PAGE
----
90 second book review: Left of Bang

And another one bites the dust (from the “to read” pile).  Admittedly this was a rather short (201 pages) book but I am making progress.  If I can keep up at this pace I will feel OK about setting foot in Half Price Books again by mid-July.
The most recent book to make the trip from the pile to the shelf is titled “Left of Bang: How the Marine Corps Combat Hunter Program can save your life” by Patrick Van Horne and Jason A. Riley.  This was recommended to me by some of the folks I train in Krav Maga with and based on their recommendation and description I picked up a copy a few weeks ago.
The book details a program that has been developed over the past decade or so for the Marine Corp to help them identify threats.  Specifically, the program was developed to help Marines get “left of bang”, i.e. make better observations and decisions before shots are fired.  The value of this for non-Marines is pretty obvious: although most of us don’t live in combat zones (residents of the failed state of Detroit excepted), having a vocabulary and a system that runs in the background and lets you identify issues before they arise is valuable.
The vocabulary they give you consists of 6 “domains” of observable behavior.  Using assumptions, prior experience and observations you create a baseline, or an expectations of how people should behave in the 6 domains.  You then monitor for anomalies from that baseline.  Lastly you take action when you see at least three anomalous indicators, although sometimes it can take just one if it’s obviously hostile.  An interesting point about taking action: they suggest that you have a predefined action plan (for Marines: kill, capture, contact…for civilians: run, hide, fight) as a way to avoid freezing or taking too long to make a decision.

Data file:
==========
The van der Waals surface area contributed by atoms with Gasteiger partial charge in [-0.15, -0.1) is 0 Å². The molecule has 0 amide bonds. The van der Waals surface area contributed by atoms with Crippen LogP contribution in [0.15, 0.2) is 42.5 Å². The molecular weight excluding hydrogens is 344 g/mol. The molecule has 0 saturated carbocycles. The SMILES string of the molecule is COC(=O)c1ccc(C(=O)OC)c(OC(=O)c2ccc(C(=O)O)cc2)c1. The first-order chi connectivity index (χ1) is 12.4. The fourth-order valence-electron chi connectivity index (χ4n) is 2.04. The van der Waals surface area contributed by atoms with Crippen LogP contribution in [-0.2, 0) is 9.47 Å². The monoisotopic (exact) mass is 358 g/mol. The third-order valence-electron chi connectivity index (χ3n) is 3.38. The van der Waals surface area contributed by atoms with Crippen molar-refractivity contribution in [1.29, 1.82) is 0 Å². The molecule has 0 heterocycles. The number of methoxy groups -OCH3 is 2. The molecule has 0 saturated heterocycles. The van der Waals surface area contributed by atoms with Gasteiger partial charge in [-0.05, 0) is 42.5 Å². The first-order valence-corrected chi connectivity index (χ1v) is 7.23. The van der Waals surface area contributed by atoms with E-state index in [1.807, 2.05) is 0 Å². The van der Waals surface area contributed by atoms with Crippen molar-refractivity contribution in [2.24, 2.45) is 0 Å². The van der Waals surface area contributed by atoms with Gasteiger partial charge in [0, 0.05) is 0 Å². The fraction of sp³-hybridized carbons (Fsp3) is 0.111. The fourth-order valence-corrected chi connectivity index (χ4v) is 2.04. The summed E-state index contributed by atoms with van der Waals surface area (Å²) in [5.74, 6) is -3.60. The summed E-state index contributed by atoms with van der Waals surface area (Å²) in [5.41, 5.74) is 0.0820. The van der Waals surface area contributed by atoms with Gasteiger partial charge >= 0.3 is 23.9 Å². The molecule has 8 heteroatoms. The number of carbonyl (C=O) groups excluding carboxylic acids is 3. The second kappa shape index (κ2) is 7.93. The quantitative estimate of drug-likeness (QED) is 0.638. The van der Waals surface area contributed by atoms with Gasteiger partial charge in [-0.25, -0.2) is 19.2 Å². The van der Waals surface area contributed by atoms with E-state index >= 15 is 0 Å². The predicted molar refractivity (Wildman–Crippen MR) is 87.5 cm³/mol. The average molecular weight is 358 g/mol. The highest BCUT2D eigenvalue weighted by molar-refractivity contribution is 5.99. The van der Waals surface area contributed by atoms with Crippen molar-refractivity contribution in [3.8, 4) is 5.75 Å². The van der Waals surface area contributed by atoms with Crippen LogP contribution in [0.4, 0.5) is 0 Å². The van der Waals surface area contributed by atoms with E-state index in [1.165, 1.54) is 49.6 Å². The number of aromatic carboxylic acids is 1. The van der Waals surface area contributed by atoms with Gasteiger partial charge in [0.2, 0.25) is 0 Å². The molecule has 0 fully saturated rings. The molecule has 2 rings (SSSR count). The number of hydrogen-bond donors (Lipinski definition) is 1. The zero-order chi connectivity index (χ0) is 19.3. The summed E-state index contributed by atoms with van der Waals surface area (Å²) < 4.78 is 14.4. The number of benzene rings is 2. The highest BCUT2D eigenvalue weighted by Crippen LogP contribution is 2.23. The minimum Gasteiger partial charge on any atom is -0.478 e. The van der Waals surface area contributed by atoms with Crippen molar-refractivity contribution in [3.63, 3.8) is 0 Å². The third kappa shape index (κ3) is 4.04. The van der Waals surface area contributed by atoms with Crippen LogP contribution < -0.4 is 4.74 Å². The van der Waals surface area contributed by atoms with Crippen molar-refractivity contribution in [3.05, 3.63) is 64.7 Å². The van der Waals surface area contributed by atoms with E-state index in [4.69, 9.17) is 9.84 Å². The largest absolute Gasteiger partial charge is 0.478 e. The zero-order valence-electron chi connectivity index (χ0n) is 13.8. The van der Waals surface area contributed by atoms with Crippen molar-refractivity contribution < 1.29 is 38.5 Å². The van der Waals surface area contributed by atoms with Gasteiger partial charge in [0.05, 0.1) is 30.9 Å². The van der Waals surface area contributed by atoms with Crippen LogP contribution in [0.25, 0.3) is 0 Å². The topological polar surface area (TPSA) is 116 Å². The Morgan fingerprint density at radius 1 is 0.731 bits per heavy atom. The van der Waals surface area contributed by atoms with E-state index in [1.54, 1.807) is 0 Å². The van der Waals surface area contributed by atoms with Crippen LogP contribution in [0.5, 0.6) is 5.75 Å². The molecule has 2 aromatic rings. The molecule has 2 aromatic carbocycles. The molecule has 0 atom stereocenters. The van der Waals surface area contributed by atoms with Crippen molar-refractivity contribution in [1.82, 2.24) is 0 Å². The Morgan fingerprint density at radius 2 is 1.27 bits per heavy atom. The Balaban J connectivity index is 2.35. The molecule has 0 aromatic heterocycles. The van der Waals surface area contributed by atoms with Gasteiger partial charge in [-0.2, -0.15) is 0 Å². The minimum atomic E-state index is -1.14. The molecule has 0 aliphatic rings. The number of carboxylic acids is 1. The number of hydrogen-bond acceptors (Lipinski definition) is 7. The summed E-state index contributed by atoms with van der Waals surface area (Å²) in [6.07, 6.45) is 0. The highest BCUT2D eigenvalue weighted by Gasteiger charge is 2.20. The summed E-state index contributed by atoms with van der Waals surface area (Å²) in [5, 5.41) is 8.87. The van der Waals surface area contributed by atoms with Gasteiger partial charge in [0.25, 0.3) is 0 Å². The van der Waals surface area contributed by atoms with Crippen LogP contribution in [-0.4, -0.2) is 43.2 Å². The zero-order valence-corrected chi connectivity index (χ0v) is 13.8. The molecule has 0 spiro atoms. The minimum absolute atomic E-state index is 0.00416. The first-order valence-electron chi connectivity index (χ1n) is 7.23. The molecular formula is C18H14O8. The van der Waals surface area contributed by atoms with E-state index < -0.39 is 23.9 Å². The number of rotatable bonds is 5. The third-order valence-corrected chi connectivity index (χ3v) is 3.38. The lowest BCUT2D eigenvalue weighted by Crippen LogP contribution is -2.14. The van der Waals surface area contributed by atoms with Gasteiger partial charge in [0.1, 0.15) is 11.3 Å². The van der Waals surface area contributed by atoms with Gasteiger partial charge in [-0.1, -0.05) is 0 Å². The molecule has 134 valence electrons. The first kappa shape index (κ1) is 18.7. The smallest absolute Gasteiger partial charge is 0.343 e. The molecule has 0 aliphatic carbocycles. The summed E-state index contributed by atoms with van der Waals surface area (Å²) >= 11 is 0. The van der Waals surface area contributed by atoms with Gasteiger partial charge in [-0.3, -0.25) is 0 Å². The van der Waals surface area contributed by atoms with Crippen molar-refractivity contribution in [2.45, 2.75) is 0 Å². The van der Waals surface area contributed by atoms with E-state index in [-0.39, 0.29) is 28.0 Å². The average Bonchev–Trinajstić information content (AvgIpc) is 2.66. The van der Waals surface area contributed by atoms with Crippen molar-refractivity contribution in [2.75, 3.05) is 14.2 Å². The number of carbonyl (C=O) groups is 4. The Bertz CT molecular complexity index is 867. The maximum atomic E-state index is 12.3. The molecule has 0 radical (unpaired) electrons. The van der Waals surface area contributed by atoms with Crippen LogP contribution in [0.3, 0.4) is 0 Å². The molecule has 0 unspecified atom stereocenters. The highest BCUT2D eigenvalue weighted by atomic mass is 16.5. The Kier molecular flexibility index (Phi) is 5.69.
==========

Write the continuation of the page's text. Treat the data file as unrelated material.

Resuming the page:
For anyone interested in going beyond the Cooper color codes of situational awareness, the system laid out in Left of Bang answers the “how” question – how do you systematically asses your environment.  It is a system developed for Marines in combat, so some of it may not apply – but the overall system and thinking that went into it is useful to anyone who wants to be more situationally aware and head off problems before they start.
In case you are interested, here’s the main site for the authors’ company and here is a summary of the approach described in the book that they offer for free (PDF Link).






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